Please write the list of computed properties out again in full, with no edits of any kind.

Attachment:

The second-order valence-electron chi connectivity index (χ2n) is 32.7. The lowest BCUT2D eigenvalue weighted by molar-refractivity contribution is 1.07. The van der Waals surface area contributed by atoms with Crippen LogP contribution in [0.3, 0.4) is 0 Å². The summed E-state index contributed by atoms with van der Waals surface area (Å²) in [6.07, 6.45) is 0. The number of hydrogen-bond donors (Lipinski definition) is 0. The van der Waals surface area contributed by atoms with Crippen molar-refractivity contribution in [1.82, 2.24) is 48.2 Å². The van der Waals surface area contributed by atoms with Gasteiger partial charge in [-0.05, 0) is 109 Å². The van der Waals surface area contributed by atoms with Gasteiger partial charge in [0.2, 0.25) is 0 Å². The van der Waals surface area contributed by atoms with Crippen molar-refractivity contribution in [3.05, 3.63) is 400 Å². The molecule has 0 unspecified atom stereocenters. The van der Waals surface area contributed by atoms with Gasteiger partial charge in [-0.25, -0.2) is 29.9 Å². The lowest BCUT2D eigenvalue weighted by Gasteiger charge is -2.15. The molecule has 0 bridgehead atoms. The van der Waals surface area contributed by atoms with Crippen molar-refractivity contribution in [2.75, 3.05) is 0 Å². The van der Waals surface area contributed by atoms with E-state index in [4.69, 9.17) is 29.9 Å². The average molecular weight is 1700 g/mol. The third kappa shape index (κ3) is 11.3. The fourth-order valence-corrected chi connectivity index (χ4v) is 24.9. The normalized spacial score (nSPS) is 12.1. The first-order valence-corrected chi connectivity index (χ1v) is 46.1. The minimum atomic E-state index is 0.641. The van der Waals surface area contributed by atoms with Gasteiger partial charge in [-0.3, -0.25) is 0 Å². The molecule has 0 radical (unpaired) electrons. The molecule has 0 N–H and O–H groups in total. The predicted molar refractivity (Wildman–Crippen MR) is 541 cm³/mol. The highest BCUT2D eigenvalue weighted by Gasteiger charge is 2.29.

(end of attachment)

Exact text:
The second-order valence-electron chi connectivity index (χ2n) is 32.7. The lowest BCUT2D eigenvalue weighted by molar-refractivity contribution is 1.07. The van der Waals surface area contributed by atoms with Crippen LogP contribution in [0.3, 0.4) is 0 Å². The summed E-state index contributed by atoms with van der Waals surface area (Å²) in [6.07, 6.45) is 0. The number of hydrogen-bond donors (Lipinski definition) is 0. The van der Waals surface area contributed by atoms with Crippen molar-refractivity contribution in [1.82, 2.24) is 48.2 Å². The van der Waals surface area contributed by atoms with Gasteiger partial charge in [-0.05, 0) is 109 Å². The van der Waals surface area contributed by atoms with Gasteiger partial charge in [0.2, 0.25) is 0 Å². The van der Waals surface area contributed by atoms with Crippen molar-refractivity contribution in [3.05, 3.63) is 400 Å². The molecule has 0 unspecified atom stereocenters. The van der Waals surface area contributed by atoms with Gasteiger partial charge in [-0.25, -0.2) is 29.9 Å². The lowest BCUT2D eigenvalue weighted by Gasteiger charge is -2.15. The molecule has 0 bridgehead atoms. The van der Waals surface area contributed by atoms with Crippen molar-refractivity contribution in [2.75, 3.05) is 0 Å². The van der Waals surface area contributed by atoms with E-state index in [4.69, 9.17) is 29.9 Å². The average molecular weight is 1700 g/mol. The third kappa shape index (κ3) is 11.3. The fourth-order valence-corrected chi connectivity index (χ4v) is 24.9. The normalized spacial score (nSPS) is 12.1. The first-order valence-corrected chi connectivity index (χ1v) is 46.1. The minimum atomic E-state index is 0.641. The van der Waals surface area contributed by atoms with Gasteiger partial charge in [-0.3, -0.25) is 0 Å². The molecule has 0 radical (unpaired) electrons. The molecule has 0 N–H and O–H groups in total. The predicted molar refractivity (Wildman–Crippen MR) is 541 cm³/mol. The highest BCUT2D eigenvalue weighted by Gasteiger charge is 2.29.